top 2021 interior design trends

The top five 2021 interior design trends

One thing that’s so fun about interior design is how often cool new trends pop up. (or a bad thing if like me, you want to participate in almost every one). Every year, predictions are made about which trends are gonna stick, and which are fading away. I wanted to wait a few months into 2021 to feel out the scene. But I’ve felt it out, and now I’m here to share with you my top 5 favorite 2021 interior design trends.

Warning: you’ll probably have the urge to redecorate after this. I’m still grappling with that too 🙁


This is a funky one, and I think the only truly new trend that’s popped up. The others had been in fashion at one point, but not this one babyy. She’s brand new. And I love it.

Photo courtesy of Lilse McKenna
Source: Lilse McKenna

People suddenly love the comfort of what we have always called “granny looking.” Think of ruffly upholstered chairs, embroidered pillows, floral print everything, and huge china cabinets. There’s something innately loving about this design. So people are going back to it, but putting their own, trendy spin on it.

Photo courtesy of Becky Boyle
Source: Becky Nielson\

That could mean putting a more “granny” piece among other, more modern pieces. Or it could be altering the dated piece itself by making it a bright color or embroidering something very “millennial” on it like a graphic or phrase. You’ve probably seen the swear word embroidered pillows before. Very grandmillennial.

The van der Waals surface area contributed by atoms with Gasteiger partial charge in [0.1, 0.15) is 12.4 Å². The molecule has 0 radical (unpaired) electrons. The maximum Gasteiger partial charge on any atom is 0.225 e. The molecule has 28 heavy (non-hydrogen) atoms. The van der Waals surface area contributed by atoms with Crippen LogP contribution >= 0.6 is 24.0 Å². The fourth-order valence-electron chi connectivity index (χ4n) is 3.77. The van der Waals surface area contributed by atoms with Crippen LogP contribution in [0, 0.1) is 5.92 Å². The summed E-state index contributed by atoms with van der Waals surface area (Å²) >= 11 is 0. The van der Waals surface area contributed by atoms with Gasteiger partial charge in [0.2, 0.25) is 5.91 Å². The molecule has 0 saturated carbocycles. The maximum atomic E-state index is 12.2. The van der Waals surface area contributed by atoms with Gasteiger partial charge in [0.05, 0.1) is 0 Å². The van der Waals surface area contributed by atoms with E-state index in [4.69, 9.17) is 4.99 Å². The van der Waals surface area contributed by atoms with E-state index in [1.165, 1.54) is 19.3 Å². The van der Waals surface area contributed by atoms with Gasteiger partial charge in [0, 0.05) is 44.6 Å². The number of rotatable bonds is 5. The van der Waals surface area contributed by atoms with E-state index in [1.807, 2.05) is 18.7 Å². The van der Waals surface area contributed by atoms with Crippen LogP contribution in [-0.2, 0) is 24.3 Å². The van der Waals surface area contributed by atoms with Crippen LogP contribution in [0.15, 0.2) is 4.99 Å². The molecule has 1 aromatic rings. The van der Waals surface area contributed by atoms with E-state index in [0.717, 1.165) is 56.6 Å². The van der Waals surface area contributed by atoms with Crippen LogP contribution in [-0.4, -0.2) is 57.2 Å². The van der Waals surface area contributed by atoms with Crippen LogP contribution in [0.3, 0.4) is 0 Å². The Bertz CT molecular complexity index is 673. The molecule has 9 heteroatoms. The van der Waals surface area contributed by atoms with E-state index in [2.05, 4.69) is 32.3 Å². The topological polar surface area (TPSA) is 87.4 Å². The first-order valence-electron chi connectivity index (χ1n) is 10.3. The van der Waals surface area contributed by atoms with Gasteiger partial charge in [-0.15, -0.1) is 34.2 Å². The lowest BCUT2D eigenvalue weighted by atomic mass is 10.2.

As I’ve mentioned many times, I love maximalism, and I feel like this trend breeds maximalism. When I think of grandma design, I think of lots of cute little nicknacks everywhere. I love the fact that nicknacks are coming back in style.

joyful, colorful, fun

I’ve been preaching this for so long, and I feel like the design world as a whole is finally starting to accept that this is a major trend. It could be because of COVID, or it could be just because people are getting so sick of the boring, stale interiors that have been boosted the last couple of years. We’re all giving ourselves a little more space to breathe.

That means more color, more fun shapes like squiggles and polka dots, and overall more personality. If you’ve read one of my OG blog posts about neotenic design, it fits right in here.

Even if it’s just in small moments throughout the house, like a vase or pillow, these small moments of joy are not only trendy but good for your serotonin levels, too. (not literally, don’t check the science on that)

fun and joyful design - 2021 interior design trends

bar cabinets vs. bar carts

Bar carts had their moment for a miiiinute. Those were always the go-to for when we wanted to make our homes look a little more ~mature~. And I jumped on the bandwagon, too. But now, I feel like the trend has run its course. And as a result, bar cabinets are replacing them as one of the top 2021 interior design trends.

bar cabinets are replacing bar carts as a top 2021 interior design trend